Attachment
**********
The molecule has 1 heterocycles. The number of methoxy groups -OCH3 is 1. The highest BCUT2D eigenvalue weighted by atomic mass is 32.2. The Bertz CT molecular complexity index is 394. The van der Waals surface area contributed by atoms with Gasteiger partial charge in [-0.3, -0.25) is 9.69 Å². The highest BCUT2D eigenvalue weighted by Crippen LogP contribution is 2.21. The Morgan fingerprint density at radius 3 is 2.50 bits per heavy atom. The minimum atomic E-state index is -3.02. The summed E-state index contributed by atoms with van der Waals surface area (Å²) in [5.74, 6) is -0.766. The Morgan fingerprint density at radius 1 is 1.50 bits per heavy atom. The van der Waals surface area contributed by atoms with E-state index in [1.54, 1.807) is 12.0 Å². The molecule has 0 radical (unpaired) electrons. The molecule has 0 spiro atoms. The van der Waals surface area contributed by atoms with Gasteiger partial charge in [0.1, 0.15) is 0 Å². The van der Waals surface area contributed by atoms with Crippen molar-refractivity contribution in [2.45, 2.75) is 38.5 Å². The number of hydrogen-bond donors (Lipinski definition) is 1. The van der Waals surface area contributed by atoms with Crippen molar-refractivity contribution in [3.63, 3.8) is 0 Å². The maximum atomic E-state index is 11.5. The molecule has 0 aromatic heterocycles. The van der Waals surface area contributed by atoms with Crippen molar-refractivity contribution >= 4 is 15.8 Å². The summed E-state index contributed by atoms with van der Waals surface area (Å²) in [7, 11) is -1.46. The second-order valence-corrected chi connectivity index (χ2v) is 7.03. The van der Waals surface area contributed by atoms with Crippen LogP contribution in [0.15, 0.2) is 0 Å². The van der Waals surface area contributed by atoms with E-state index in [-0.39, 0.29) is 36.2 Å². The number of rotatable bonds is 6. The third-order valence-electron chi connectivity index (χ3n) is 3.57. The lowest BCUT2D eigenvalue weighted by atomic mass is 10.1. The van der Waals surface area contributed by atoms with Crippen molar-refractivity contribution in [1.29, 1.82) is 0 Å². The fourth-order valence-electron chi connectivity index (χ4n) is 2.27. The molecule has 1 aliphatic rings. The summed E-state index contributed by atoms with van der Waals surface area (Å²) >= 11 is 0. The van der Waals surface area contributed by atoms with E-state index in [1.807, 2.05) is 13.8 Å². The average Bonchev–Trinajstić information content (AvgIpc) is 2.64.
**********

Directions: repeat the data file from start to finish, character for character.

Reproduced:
The molecule has 1 heterocycles. The number of methoxy groups -OCH3 is 1. The highest BCUT2D eigenvalue weighted by atomic mass is 32.2. The Bertz CT molecular complexity index is 394. The van der Waals surface area contributed by atoms with Gasteiger partial charge in [-0.3, -0.25) is 9.69 Å². The highest BCUT2D eigenvalue weighted by Crippen LogP contribution is 2.21. The Morgan fingerprint density at radius 3 is 2.50 bits per heavy atom. The minimum atomic E-state index is -3.02. The summed E-state index contributed by atoms with van der Waals surface area (Å²) in [5.74, 6) is -0.766. The Morgan fingerprint density at radius 1 is 1.50 bits per heavy atom. The van der Waals surface area contributed by atoms with E-state index in [1.54, 1.807) is 12.0 Å². The molecule has 0 radical (unpaired) electrons. The molecule has 0 spiro atoms. The van der Waals surface area contributed by atoms with Gasteiger partial charge in [0.1, 0.15) is 0 Å². The van der Waals surface area contributed by atoms with Crippen molar-refractivity contribution in [2.45, 2.75) is 38.5 Å². The number of hydrogen-bond donors (Lipinski definition) is 1. The van der Waals surface area contributed by atoms with Crippen molar-refractivity contribution in [3.63, 3.8) is 0 Å². The maximum atomic E-state index is 11.5. The molecule has 0 aromatic heterocycles. The van der Waals surface area contributed by atoms with Crippen molar-refractivity contribution >= 4 is 15.8 Å². The summed E-state index contributed by atoms with van der Waals surface area (Å²) in [7, 11) is -1.46. The second-order valence-corrected chi connectivity index (χ2v) is 7.03. The van der Waals surface area contributed by atoms with Crippen LogP contribution in [0.15, 0.2) is 0 Å². The van der Waals surface area contributed by atoms with E-state index in [-0.39, 0.29) is 36.2 Å². The number of rotatable bonds is 6. The third-order valence-electron chi connectivity index (χ3n) is 3.57. The lowest BCUT2D eigenvalue weighted by atomic mass is 10.1. The van der Waals surface area contributed by atoms with Crippen molar-refractivity contribution in [1.29, 1.82) is 0 Å². The fourth-order valence-electron chi connectivity index (χ4n) is 2.27. The molecule has 1 aliphatic rings. The summed E-state index contributed by atoms with van der Waals surface area (Å²) >= 11 is 0. The van der Waals surface area contributed by atoms with E-state index in [1.807, 2.05) is 13.8 Å². The average Bonchev–Trinajstić information content (AvgIpc) is 2.64.